Dewey Decimal classification

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Library Classification

Librarianship involves the selection, acquisition, organization and dissemination of information and knowledge available in various forms. The information available is immense and increasing, but not necessarily usable. In order to make the information retrievable and usable, the various sources of information need to be organized in a library. The larger the number of unorganized library holdings, more difficult to locate the needed document. Librarians address this issue with the help of classification.

According to Dr. Ranganathan, Library Classification is "the translation of the name of the subject of a book into preferred artificial language of ordinal numbers, which represent some features of the books other than their thought content”. In succinct, a library classification is a system of coding and organizing library materials (books, serials, audiovisual materials, computer files, maps, manuscripts, realia) according to their subject and allocating a call number to each information resource. The aim of Library Classification is to arrange the documents in the most helpful sequence.

Libraries adopted different practices to organize their collections. Some shelved materials by when the items arrived in the library. Others organized their collections by size or color of the book. Few others organized by author, by title, and/or by subject. Among all the arrangements, organizing library collections according to subject found helpful to users. Subject arrangement on the shelves is more convenient to users since items on the same subject are collated together. However, this subject arrangement should be based on sound principles and established plans and systems that can be consulted by Library and Information Service professionals for intellectual organization of information. Consequently, various classification systems have been devised to serve as the reference tools for organizing information, thereby, facilitating easy access and retrieval.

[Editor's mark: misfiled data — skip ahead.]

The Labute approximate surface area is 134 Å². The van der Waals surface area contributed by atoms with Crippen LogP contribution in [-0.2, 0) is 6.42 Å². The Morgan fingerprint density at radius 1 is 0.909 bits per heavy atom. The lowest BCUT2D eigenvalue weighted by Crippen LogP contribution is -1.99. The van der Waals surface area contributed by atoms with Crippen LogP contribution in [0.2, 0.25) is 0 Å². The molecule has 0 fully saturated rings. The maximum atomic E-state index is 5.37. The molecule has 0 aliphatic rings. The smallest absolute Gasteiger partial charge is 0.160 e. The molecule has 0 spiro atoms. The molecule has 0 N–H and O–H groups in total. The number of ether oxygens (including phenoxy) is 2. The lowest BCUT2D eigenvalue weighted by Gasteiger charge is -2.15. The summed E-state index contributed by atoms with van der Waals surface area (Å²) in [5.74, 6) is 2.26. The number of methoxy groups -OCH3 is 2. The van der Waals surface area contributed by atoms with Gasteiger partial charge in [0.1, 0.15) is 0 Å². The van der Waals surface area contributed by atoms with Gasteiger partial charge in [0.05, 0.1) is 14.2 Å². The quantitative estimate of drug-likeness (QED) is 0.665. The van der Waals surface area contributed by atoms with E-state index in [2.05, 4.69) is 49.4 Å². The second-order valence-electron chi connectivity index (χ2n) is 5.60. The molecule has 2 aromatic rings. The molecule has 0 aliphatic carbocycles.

Classification Schemes

A classification system (scheme) as an established information processing and retrieval tool divides the “universe of knowledge” into various categories and subcategories in a hierarchical manner. Each category represents a class and each subcategory a division and/or subdivision. The division of knowledge proceeds from general classes to more and more specific subdivisions. In a classification scheme each class and subdivision is assigned with a specific symbol (class number), so as to assure that documents on the same subject are always classified under that symbol. Symbols used are numbers, letters, or a combination of letters and numbers, which may vary with the classification system used. The Dewey Decimal Classification is a numeric ordering system, whereas the Colon Classification is an alphanumeric system.